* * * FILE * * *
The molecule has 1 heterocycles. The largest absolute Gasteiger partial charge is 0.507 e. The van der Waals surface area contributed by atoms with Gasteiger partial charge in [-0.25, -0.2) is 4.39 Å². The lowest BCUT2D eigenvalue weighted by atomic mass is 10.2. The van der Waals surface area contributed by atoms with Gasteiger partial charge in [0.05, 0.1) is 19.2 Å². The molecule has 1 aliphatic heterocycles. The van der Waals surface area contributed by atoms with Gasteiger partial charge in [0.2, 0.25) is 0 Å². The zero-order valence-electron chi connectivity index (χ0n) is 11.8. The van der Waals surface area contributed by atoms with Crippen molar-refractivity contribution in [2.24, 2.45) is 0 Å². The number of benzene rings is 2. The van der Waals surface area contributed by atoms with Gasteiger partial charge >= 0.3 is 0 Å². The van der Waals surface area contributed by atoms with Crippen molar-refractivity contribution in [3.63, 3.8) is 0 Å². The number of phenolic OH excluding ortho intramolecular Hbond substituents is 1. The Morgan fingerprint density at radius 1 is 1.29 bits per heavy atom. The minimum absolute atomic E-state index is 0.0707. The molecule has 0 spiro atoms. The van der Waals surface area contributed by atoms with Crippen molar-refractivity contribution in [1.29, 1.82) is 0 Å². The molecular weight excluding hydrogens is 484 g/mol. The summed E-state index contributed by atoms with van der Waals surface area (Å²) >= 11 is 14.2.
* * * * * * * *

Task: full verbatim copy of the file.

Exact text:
The molecule has 1 heterocycles. The largest absolute Gasteiger partial charge is 0.507 e. The van der Waals surface area contributed by atoms with Gasteiger partial charge in [-0.25, -0.2) is 4.39 Å². The lowest BCUT2D eigenvalue weighted by atomic mass is 10.2. The van der Waals surface area contributed by atoms with Gasteiger partial charge in [0.05, 0.1) is 19.2 Å². The molecule has 1 aliphatic heterocycles. The van der Waals surface area contributed by atoms with Gasteiger partial charge in [0.2, 0.25) is 0 Å². The zero-order valence-electron chi connectivity index (χ0n) is 11.8. The van der Waals surface area contributed by atoms with Crippen molar-refractivity contribution in [2.24, 2.45) is 0 Å². The number of benzene rings is 2. The van der Waals surface area contributed by atoms with Gasteiger partial charge >= 0.3 is 0 Å². The van der Waals surface area contributed by atoms with Crippen molar-refractivity contribution in [3.63, 3.8) is 0 Å². The number of phenolic OH excluding ortho intramolecular Hbond substituents is 1. The Morgan fingerprint density at radius 1 is 1.29 bits per heavy atom. The minimum absolute atomic E-state index is 0.0707. The molecule has 0 spiro atoms. The van der Waals surface area contributed by atoms with Crippen molar-refractivity contribution in [1.29, 1.82) is 0 Å². The molecular weight excluding hydrogens is 484 g/mol. The summed E-state index contributed by atoms with van der Waals surface area (Å²) >= 11 is 14.2.